Next time your are at City Baker, if you keep your ear’s peeled for someone named Izzy, you won’t hear anything..that is only his nickname for this blog! Although some people do like to call him that.

  10. Susan in Italy July 11, 2007 at 6:35 am #

    This is so useful! Having too many summer squash is a problem for everybody and now you’ve shown us how to deal. Thanks.

  11. Mary July 11, 2007 at 7:42 am #

    I am a squash lover by nature and love the idea of turning them into a vegetable pancake. Maybe they needed a little less squash or a little more of the other ingredients? I made corn fritters not too long ago and am thinking that a little grated zucchini would also make good fritters. Stay cool.

  12. Ari (Baking and Books) July 11, 2007 at 1:21 pm #

    Never stand between a man and his cheese, aint that the truth! Your stuffed squash canoes look delicious – reminds me of a zucchini dish I haven’t made in ages, but should revive sometime soon!

  13. wellunderstood July 11, 2007 at 1:52 pm #

    all your recipes look amazing, but that picture of the layered caprese salad really did me in this afternoon! i’ve yet to have a good tomato this summer. hopefully my wait won’t be long . . .

  14. ann July 11, 2007 at 7:29 pm #

    Lydia — That’s incredibly strange! If pushed to chose, I think I’d go with summer squash over zukes… then again, that would be perfect, we’d never fight!

    Izzy’s Mama — That is like, duuuuuuh… I totally knew it was most likely a nome de plume and yet, sometimes when it’s really hot out, my brain don’t work too good! Your Parisian adventures are so inspiring! I need to go there.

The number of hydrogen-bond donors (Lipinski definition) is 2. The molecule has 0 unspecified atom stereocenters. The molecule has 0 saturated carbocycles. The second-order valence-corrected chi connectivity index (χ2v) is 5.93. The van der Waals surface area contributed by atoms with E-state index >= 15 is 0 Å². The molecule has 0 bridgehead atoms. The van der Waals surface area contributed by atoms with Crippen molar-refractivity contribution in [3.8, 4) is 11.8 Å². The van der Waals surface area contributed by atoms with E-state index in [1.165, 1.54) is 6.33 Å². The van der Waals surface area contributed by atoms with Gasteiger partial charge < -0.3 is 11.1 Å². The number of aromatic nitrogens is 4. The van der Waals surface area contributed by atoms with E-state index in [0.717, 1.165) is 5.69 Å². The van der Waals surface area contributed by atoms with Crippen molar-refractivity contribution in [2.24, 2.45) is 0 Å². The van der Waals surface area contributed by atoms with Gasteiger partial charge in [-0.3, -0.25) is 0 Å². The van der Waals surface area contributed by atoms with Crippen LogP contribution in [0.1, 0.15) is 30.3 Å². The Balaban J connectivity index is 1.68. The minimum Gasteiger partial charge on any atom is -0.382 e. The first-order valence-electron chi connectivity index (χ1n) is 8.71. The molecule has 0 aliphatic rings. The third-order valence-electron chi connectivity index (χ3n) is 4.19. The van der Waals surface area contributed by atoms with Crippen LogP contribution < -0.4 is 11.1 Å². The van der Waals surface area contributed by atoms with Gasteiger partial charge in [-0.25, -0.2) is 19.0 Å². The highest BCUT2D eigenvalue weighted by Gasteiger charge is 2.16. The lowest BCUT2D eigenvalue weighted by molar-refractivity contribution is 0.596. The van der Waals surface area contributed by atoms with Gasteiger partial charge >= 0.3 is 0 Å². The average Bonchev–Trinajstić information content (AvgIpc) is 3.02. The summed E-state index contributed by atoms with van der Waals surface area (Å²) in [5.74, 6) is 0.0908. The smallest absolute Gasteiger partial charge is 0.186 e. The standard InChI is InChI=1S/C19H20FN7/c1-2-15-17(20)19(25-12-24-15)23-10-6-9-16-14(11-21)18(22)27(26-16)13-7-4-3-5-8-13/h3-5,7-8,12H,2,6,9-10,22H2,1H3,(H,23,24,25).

Susan — Cool! Maybe next year you can nominate me for a Pulitzer in Service Journalism perhaps? ;-)

    Mary — Yeah, I think you’re right. I’ve decided I am willing to give them another go!

    Ari (B&B) — CANOES! That’s what they look like! How silly is it that I couldn’t get that out. oy vey. I’d love to hear about your zucchini dish.

    Wellunderstood — Thanks! I’m so glad the caprese is inspiring. It sure was delicious! It’s the only dish I photographed from our Independence Day dinner. The rest was so good I couldn’t get my guests to not dig straight in. We just had a Panzanella for dinner that would be another great first-tomatoes-of-the-year application as well.

  15. Rose July 12, 2007 at 11:37 am #

    I really enjoyed your writing Ann. I could even picture in my mind your mother trying to get rid of the zucchini. My mother had this same panic attack when my father’s friend would bring us baskets and baskets of apricots. We tried evrything from, jam, tart, cakes, compotes, salads and even gratin just to try… bad idea. But our neighbors were always happy to receive some apricots.
    Great ideas you have for the use of zucchini. Thanks.

  16. Christina July 12, 2007 at 2:54 pm #

    Zucchini is something I didn’t put in my little garden. It was a tough call–with such little space, I had to decide what were the non-negotiables, and I guess zucchini is a negotiable in my book. But someday I’ll have enough space to suffer a zucchini overload, and when I do, I’ll happily remember this post as a font of ideas. In the meantime, I’ll pick up just enough zucchini and blossoms at the farmers’ market to make the “Squash Stuffed Squash.” Oh yum!

  17. ann July 13, 2007 at 7:06 am #

    Rose — Apricot gratin? Wow! that is panic mode!

    Christina — I think your tomato glut is far more lust-worthy. I only I lived on the West Coast and could relieve you of some of your gorgeous Black Krims!